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I have a file ( size : 20 mb | binary file ) that needs to be parsed every 820 bytes and that very content of 820 saved into a new file with the name of the file being the string(ASCII) between the 2byte and the 16byte mark.

0 1 2 3 4 5 6 7 8 9 10 11 12 13 14 15 16
    ^ THE FILENAME COMES FROM HERE    ^

Ok, now that the challenge is explained (I hope) what I do have for now is this:

#!/usr/bin/python

with open("file", "rb") as f:
    byte = f.read()
    if byte > 820:
        print "Reach the 1 record mark on the File you have defined "

But I can also see a possibility here:

for f.read(820) in file:
   a = f.read()
   b = open("Iam_from_2_to_16_byte_string", w)
   b.write(a)
   b.close

Well what I dont know is how to iterate for the first 820 bytes and then the next 820 bytes and the next until the end of the file and ofc the hardest part that is grabbing every time I do that new file the 2 to 16 byte buffer and use it as a filename in every new file I have with the 820 bytes .

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2 Answers

The iter() function can be passed a function and a sentinel, use that to read a file in 820 byte chunks:

for chunk in iter(lambda: f.read(820), ''):
    # chunk is now 820 bytes long, until the last chunk which *could* be shorter.

Every iteration, the lambda function will be called, reading 820 bytes, until f.read(820) returns an empty string (signifying EOF).

The chunk is just a string, so you can use slicing to get your filename:

filename = chunk[2:16]

Used together:

with open("file", "rb") as f:
    for chunk in iter(lambda: f.read(820), ''):
        open(chunk[2:16], 'wb').write(chunk)
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1  
Very nice - that form of iter is often overlooked :) +1 –  Jon Clements Nov 30 '12 at 11:31
    
true it was a nice example thanks –  PythonNewbie Nov 30 '12 at 11:57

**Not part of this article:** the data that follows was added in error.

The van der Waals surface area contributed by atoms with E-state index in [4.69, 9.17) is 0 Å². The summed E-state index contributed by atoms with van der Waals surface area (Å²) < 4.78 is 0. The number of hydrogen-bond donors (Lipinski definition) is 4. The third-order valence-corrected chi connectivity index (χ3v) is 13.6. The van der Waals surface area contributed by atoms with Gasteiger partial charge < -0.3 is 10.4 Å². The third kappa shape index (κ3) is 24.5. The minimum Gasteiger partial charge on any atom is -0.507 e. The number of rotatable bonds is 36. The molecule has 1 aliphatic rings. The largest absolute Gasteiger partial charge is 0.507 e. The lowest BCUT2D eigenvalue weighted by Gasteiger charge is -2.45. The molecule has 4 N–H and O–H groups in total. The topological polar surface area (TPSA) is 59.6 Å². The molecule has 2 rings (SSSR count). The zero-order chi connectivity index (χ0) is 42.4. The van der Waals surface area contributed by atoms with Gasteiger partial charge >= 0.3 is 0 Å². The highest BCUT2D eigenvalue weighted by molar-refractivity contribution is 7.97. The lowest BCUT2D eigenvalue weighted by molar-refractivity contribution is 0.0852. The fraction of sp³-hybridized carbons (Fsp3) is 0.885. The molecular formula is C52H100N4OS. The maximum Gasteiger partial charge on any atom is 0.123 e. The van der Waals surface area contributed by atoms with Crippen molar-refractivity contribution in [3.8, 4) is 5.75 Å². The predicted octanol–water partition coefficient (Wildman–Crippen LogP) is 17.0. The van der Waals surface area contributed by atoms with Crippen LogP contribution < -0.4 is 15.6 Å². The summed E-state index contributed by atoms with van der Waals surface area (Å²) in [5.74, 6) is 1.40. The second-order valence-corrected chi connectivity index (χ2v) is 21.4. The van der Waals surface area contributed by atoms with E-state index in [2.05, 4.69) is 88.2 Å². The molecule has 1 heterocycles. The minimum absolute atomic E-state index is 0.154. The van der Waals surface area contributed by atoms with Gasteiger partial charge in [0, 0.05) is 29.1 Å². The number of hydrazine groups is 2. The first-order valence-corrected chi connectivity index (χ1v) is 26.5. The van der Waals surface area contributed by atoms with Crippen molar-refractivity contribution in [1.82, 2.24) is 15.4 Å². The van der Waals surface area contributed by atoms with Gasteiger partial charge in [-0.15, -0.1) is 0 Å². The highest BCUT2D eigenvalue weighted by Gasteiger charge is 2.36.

Glad to have been of help! Feel free to accept my answer if you feel it was useful to you. :-) –  Martijn Pieters Nov 30 '12 at 11:59
    
hmmm i get a error Martijn do you know why ? drdos@poison:~/work$ python 1.py Traceback (most recent call last): File "1.py", line 5, in <module> open(chunk[2:16], 'wb').write(chunk) IOError: [Errno 21] Is a directory: '112011142635//' drdos@poison:~/work$ the code i have is this : code with open('/home/drdos/work/PTSIBS01.PDA', "rb") as f: for chunk in iter(lambda: f.read(820), ''): open(chunk[2:16], 'wb').write(chunk) code –  PythonNewbie Nov 30 '12 at 12:08
    
@PythonNewbie: What does print chunk[2:16] give you? Sounds like the chunk is smaller than 820 bytes. –  Martijn Pieters Nov 30 '12 at 12:11
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Python's file method read() has an option argument that sets the number of bytes to read. It also leaves the filepointer at the end of the bytes read, so that any next call will start after the last byte previously read:

n = 820
with open("file", "rb") as f:
    while True:
        data = f.read(n)
        if not data:
            break
        # do stuff with data.
        # for example, get a filename
        filename = str(data[2:16])

That iterates over the file contents in steps of 820, until it reaches EOF.

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god damn it ! u are good u made a solution in less then minutes that was quick thanks :) –  PythonNewbie Nov 30 '12 at 11:29
    
hi, i try to run it with my script but doesnt create the different files with the 820 bytes and fileaname i want the c0de i have now is : n = 820 with open('/home/drdos/work/01.PDA', "rb") as f: while True: data = f.read(n) if not data: break filename = str(data[2:16]) x = open("file_#{filename}", 'wb').write(data) –  PythonNewbie Nov 30 '12 at 12:17
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